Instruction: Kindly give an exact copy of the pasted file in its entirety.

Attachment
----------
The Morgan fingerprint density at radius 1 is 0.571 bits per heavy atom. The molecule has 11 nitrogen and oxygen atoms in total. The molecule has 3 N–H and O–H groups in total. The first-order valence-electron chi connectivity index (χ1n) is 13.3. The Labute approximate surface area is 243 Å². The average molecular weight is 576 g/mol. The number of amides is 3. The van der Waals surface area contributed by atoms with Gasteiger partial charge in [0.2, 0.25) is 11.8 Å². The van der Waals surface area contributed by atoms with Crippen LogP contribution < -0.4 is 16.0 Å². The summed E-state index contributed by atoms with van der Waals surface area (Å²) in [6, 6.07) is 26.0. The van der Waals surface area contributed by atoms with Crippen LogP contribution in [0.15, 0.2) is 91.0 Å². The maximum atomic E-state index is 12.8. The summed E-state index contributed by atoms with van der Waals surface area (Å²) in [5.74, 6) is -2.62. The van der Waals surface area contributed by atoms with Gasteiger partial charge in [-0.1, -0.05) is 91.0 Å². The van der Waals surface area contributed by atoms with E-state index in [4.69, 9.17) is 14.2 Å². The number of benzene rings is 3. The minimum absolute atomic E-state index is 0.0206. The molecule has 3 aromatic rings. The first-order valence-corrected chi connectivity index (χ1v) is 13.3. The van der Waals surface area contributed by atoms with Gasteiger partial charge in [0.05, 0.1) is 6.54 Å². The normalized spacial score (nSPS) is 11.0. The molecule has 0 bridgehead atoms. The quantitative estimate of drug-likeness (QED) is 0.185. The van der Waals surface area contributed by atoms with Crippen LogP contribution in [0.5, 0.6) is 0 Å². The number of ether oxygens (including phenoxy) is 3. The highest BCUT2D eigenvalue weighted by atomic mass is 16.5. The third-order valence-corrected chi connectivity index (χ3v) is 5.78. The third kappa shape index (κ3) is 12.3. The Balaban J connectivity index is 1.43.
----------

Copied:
The Morgan fingerprint density at radius 1 is 0.571 bits per heavy atom. The molecule has 11 nitrogen and oxygen atoms in total. The molecule has 3 N–H and O–H groups in total. The first-order valence-electron chi connectivity index (χ1n) is 13.3. The Labute approximate surface area is 243 Å². The average molecular weight is 576 g/mol. The number of amides is 3. The van der Waals surface area contributed by atoms with Gasteiger partial charge in [0.2, 0.25) is 11.8 Å². The van der Waals surface area contributed by atoms with Crippen LogP contribution < -0.4 is 16.0 Å². The summed E-state index contributed by atoms with van der Waals surface area (Å²) in [6, 6.07) is 26.0. The van der Waals surface area contributed by atoms with Crippen LogP contribution in [0.15, 0.2) is 91.0 Å². The maximum atomic E-state index is 12.8. The summed E-state index contributed by atoms with van der Waals surface area (Å²) in [5.74, 6) is -2.62. The van der Waals surface area contributed by atoms with Gasteiger partial charge in [-0.1, -0.05) is 91.0 Å². The van der Waals surface area contributed by atoms with E-state index in [4.69, 9.17) is 14.2 Å². The number of benzene rings is 3. The minimum absolute atomic E-state index is 0.0206. The molecule has 3 aromatic rings. The first-order valence-corrected chi connectivity index (χ1v) is 13.3. The van der Waals surface area contributed by atoms with Gasteiger partial charge in [0.05, 0.1) is 6.54 Å². The normalized spacial score (nSPS) is 11.0. The molecule has 0 bridgehead atoms. The quantitative estimate of drug-likeness (QED) is 0.185. The van der Waals surface area contributed by atoms with Crippen LogP contribution in [0.5, 0.6) is 0 Å². The number of ether oxygens (including phenoxy) is 3. The highest BCUT2D eigenvalue weighted by atomic mass is 16.5. The third-order valence-corrected chi connectivity index (χ3v) is 5.78. The third kappa shape index (κ3) is 12.3. The Balaban J connectivity index is 1.43.